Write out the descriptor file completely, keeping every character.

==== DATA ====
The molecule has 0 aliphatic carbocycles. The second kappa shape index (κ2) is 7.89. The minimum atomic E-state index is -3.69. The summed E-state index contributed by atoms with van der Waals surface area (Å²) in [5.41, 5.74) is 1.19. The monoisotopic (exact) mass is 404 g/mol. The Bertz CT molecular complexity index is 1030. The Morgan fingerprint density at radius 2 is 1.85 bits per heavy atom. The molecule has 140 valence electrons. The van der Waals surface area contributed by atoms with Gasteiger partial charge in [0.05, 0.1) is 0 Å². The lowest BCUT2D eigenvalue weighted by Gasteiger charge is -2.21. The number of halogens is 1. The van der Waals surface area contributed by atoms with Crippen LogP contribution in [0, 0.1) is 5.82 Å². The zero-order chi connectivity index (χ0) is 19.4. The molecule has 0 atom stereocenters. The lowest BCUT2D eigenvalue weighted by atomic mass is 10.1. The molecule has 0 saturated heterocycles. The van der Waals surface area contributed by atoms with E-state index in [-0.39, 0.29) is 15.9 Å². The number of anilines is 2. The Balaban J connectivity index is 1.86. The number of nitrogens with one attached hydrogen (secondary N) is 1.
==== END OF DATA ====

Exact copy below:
The molecule has 0 aliphatic carbocycles. The second kappa shape index (κ2) is 7.89. The minimum atomic E-state index is -3.69. The summed E-state index contributed by atoms with van der Waals surface area (Å²) in [5.41, 5.74) is 1.19. The monoisotopic (exact) mass is 404 g/mol. The Bertz CT molecular complexity index is 1030. The Morgan fingerprint density at radius 2 is 1.85 bits per heavy atom. The molecule has 140 valence electrons. The van der Waals surface area contributed by atoms with Gasteiger partial charge in [0.05, 0.1) is 0 Å². The lowest BCUT2D eigenvalue weighted by Gasteiger charge is -2.21. The number of halogens is 1. The van der Waals surface area contributed by atoms with Crippen LogP contribution in [0, 0.1) is 5.82 Å². The zero-order chi connectivity index (χ0) is 19.4. The molecule has 0 atom stereocenters. The lowest BCUT2D eigenvalue weighted by atomic mass is 10.1. The molecule has 0 saturated heterocycles. The van der Waals surface area contributed by atoms with E-state index in [-0.39, 0.29) is 15.9 Å². The number of anilines is 2. The Balaban J connectivity index is 1.86. The number of nitrogens with one attached hydrogen (secondary N) is 1.